Volume 43, Number 5, 200836th annual meeting of the European Radiation Research Society
|Number of page(s)||1|
|Section||Poster Presentation - Genetic instability and Bystander effects|
|Published online||03 September 2008|
Adaptive strategy of plants growing under influence of chronic irradiation
Institute of Cell Biology and Genetic Engineering, Zabolotnogo str.,148, 03680 Kyiv, Ukraine
Plant adaptive strategy is based on the specific features of plant genotype and the interaction between plant genotype and environment. Cross-pollinators belongs to those organisms that can easily adapt to any changes of environment because of high level of diversity. On account of wide range of genetic polymorphism cross-pollinators can survive under stress conditions including chronic irradiation and propagate themselves. However apomictic plants which dont have a vast range of genetic variety such as cross-pollinators cover large areas. We analyzed groups of three plant species with different type of reproduction: Onagra biennis, Hypericum perforatum and Hieracium pilosella growing under influence of chronic irradiation in Chornobyl region. The mean of variation coefficient calculated on the base of morphological features was rising with the increasing of the level of contamination for enotera and St.-John's wort while for hawkweed apomictic plants the index was nonvarying. The same pattern was displayed using PCR analysis with RAPD and ISSR-markers. Level of polymorphic loci depended on level of contamination and tended to the increasing for enotera and St.-John's wort plants growing at the most contaminated region whereas there was no changes in the pattern of PCR fragments with DNA from hawkweed. It maybe explained by the fact that hawkweed is known as obligatory apomict. Results obtained by using morphometric and molecular-genetic analysis demonstrated that the increasing of adaptive characteristics of such plant as enotera and St.-Johns wort occurs with the increasing of genetic variability. We suppose that genetic variability among apomictic plants caused by switching-over to sexual reproduction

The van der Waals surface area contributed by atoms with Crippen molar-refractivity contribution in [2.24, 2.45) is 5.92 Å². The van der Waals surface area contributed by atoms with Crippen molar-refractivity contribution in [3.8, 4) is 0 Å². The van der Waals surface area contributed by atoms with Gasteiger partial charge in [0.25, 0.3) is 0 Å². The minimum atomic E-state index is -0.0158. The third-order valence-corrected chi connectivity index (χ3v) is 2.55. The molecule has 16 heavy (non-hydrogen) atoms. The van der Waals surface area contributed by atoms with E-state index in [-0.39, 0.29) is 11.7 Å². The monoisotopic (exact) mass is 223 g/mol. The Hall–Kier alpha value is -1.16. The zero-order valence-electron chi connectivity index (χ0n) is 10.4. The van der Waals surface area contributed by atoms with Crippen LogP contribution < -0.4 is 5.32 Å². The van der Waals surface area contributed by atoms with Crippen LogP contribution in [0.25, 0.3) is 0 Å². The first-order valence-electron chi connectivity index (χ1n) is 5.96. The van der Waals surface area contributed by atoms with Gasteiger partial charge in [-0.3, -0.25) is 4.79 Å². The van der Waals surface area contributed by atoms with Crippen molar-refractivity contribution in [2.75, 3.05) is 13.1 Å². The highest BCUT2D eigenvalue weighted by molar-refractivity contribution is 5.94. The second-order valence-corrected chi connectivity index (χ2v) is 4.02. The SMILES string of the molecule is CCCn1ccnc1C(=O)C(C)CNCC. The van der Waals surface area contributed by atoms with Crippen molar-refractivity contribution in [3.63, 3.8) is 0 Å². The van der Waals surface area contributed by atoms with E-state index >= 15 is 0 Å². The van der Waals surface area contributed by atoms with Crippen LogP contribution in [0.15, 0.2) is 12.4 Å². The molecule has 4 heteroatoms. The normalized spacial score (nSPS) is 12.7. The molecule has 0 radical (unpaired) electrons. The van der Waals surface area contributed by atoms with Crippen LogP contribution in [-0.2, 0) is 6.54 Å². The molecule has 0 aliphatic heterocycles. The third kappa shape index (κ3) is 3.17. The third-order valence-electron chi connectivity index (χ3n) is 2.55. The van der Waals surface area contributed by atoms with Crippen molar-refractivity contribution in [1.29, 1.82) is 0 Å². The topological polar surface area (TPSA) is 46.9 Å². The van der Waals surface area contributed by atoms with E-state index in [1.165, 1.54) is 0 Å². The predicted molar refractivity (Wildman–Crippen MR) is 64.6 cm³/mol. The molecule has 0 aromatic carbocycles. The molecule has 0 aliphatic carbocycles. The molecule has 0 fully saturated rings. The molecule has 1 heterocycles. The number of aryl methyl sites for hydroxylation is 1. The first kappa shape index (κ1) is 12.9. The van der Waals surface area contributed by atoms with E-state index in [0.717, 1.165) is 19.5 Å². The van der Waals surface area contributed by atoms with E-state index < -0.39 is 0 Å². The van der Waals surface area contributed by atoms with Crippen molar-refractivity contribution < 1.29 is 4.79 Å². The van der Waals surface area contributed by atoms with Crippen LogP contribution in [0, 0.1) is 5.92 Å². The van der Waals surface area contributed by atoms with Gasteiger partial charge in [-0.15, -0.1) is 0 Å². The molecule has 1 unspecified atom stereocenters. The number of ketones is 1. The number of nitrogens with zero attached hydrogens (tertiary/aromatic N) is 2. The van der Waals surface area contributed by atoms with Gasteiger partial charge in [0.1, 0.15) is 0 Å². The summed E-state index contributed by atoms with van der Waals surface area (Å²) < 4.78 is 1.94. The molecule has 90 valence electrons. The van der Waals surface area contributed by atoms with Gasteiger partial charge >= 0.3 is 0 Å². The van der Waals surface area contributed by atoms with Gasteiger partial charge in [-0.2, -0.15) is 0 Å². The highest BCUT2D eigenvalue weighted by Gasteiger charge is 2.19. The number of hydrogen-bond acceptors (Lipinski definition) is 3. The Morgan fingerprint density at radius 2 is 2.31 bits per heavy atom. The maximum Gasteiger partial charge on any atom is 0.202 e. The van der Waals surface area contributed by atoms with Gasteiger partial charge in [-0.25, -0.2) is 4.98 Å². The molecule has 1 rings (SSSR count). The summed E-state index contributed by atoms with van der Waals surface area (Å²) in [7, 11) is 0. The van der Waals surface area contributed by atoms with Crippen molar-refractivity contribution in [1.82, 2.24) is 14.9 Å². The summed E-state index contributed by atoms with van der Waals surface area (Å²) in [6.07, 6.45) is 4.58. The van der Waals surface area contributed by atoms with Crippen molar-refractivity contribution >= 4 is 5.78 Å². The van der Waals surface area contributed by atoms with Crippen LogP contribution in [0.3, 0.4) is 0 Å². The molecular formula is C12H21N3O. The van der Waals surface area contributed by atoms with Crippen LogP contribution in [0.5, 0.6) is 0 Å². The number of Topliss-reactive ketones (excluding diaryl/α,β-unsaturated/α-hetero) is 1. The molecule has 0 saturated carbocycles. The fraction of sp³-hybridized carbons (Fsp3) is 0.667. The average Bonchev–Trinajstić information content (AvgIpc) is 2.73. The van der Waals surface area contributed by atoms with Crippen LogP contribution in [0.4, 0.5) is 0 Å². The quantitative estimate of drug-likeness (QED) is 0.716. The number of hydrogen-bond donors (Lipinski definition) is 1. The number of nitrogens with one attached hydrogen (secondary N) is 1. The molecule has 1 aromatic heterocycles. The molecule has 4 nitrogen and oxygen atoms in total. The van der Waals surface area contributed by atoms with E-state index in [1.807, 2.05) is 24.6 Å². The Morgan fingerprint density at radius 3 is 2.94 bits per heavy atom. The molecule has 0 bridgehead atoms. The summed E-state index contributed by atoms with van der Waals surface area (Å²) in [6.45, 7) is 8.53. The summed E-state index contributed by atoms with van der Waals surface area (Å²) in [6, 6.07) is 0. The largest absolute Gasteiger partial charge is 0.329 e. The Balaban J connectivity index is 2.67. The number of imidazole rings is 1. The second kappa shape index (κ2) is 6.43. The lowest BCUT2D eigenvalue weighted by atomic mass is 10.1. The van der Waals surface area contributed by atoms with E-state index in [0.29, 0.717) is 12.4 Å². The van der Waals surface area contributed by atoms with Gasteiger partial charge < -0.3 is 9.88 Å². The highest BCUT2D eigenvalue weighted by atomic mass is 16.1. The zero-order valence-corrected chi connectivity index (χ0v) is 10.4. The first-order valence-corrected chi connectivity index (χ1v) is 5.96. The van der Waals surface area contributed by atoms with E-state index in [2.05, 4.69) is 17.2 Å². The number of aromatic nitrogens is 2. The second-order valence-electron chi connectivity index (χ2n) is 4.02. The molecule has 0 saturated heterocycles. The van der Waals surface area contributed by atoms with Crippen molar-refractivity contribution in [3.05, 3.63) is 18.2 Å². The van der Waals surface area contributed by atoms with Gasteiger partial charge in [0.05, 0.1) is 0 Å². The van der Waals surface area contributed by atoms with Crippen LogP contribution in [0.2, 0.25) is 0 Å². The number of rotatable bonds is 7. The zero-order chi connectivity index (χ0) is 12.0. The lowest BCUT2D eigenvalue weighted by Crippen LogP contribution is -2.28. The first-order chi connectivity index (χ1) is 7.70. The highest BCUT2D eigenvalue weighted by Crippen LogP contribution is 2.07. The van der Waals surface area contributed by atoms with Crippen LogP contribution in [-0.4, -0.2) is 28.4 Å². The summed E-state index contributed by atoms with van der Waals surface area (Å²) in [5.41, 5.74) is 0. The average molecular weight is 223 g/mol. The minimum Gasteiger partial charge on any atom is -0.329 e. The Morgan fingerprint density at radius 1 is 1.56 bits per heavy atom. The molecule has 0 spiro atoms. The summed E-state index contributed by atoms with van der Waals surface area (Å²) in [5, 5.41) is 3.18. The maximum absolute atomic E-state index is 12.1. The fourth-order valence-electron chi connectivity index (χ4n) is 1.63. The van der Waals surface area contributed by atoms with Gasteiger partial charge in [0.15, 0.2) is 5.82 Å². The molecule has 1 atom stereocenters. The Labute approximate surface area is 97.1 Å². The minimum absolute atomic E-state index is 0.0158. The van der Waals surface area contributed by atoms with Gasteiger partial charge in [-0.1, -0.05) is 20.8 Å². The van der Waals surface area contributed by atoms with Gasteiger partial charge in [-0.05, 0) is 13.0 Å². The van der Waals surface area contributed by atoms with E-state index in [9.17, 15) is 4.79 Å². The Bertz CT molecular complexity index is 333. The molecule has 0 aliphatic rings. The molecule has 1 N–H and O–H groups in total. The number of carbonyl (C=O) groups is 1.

Key words: radioadaptation / apomictic plant
© EDP Sciences, 2008
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